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Common questions about fertiliser and soil fertility

Do conventional fertilisers damage the soil?

  • No. Where fertilisers increase pasture growth this is often found to increase root growth and soil biology.
  • Conventional fertilisers do not harm soil biology and few directly cause acidification (i.e. a souring of the soil).

 Can soil biology provide all the nutrients required for good pasture growth?

  • Soil microbes are critical for nutrient cycling but there are very few examples of where added microbes increase pasture growth. One notable exception is Rhizobium bacteria which are commonly coated on the surface of legume seeds prior to sowing and form symbiotic relationships with the roots of legumes. These bacteria can fix large amounts of nitrogen from the atmosphere making it available for plants in the soil.
  • Most soils already contain a significant number of microbes. Most microbial products available for sale supply a mass of microbes (eg bacteria and fungi) which amounts to only a tiny fraction (ie much less than one in a million) of that contained in soil. Of the microbes that are applied, it is has been suggested that they disappear at a very fast rate and that few added microbes would remain after 3-4 days.

Why don’t fertilisers seem to work anymore?

  • This might be a sign that the nutrients in the fertiliser are already at high levels in your soil and putting more on won’t give you further responses in pasture growth. Conduct a soil chemical test.
  • Other nutrients (not included in the fertiliser you have been using) or toxicities such as potassium, sulphur or soil acidity may be limiting pasture growth. Conduct a soil chemical test and/or do a test strip to compare alternatives.
  • Pasture composition may be limiting the response. For example, large pasture growth responses to phosphorus rely on the presence of legumes (germinating from seed or as existing plants).

Don’t most of the nutrients in conventional fertilisers lockup in the soil?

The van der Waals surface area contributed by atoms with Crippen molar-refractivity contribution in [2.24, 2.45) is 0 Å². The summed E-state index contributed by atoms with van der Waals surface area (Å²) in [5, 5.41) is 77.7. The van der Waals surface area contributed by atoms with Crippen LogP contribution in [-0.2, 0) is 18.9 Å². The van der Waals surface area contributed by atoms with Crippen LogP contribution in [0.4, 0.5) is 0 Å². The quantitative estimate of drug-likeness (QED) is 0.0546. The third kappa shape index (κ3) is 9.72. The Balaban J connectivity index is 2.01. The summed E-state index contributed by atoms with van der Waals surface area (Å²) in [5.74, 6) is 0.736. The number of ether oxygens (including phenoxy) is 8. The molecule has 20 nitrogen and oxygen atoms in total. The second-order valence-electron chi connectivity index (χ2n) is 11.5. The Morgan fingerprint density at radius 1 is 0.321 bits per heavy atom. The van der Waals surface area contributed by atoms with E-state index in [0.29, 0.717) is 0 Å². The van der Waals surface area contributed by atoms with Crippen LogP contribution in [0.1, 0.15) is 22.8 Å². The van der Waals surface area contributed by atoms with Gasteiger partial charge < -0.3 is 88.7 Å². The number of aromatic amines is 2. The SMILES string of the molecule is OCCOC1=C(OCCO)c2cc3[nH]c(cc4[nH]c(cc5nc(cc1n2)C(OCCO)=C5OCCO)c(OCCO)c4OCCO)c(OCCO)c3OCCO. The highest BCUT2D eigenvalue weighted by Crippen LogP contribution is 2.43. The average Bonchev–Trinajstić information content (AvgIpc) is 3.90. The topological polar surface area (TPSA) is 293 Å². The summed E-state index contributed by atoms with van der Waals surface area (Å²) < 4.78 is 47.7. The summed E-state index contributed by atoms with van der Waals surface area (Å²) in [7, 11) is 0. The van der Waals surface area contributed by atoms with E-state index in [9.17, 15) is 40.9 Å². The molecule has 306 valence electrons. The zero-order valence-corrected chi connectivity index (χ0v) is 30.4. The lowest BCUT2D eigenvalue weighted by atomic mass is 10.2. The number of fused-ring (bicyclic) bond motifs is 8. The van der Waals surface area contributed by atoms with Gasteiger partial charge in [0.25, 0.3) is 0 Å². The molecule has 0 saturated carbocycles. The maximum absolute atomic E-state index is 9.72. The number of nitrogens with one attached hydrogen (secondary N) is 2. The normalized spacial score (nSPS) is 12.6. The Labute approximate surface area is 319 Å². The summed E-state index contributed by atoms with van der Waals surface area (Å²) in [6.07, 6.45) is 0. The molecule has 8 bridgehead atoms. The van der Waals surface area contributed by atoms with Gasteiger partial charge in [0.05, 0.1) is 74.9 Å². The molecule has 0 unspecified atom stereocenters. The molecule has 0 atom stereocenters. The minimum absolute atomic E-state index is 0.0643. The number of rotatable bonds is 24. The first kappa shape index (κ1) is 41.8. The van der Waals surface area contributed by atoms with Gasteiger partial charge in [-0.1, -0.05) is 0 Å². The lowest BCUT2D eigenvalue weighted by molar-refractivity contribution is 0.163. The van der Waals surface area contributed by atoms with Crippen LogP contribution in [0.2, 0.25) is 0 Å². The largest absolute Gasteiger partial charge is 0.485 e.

• Lock-up of nutrients is a natural process and is most obvious for phosphorus which can become bound to clays and other chemicals such as iron and aluminium.
  • The binding of phosphorus to clays is an important part of long-term soil fertility.
  • Lock-up of phosphorus applies to all phosphorus products (conventional and alternatives) but can be reduced with products which release plant-available phosphorus at a slower rate.
  • Microbes added to the soil have not been reliably used in the field to increase phosphorus availability to plants. Naturally-occurring soil fungi (Mycorrhiza) form symbiotic associations with plant roots allowing access to a greater volume of soil and increased root absorption of phosphorus, particularly when it is in low supply.

Does the content and availability of nutrients in soil treatments change?

  • Yes, the nutrient content of products such as composts and animal wastes (eg poultry litter, pig manure, feedlot manure) can be highly variable and a nutrient analysis is required to evaluate their cost-effectiveness.
  • Water content in composts and animal wastes can also be highly variable and a nutrient analysis provides this information. For this reason, these products should be purchased and spread on a volumetric (eg cubic metre) rate.
  • Not all nutrients in composts and animal wastes will be available for plants. Nitrogen in animal wastes can be lost to the atmosphere with higher losses (up to 35%) occurring where they are not incorporated into the soil and the gap between application and rain increases. The availability of most nutrients is in the range 25-50% in the first year with continuing mineralisation occurring over time.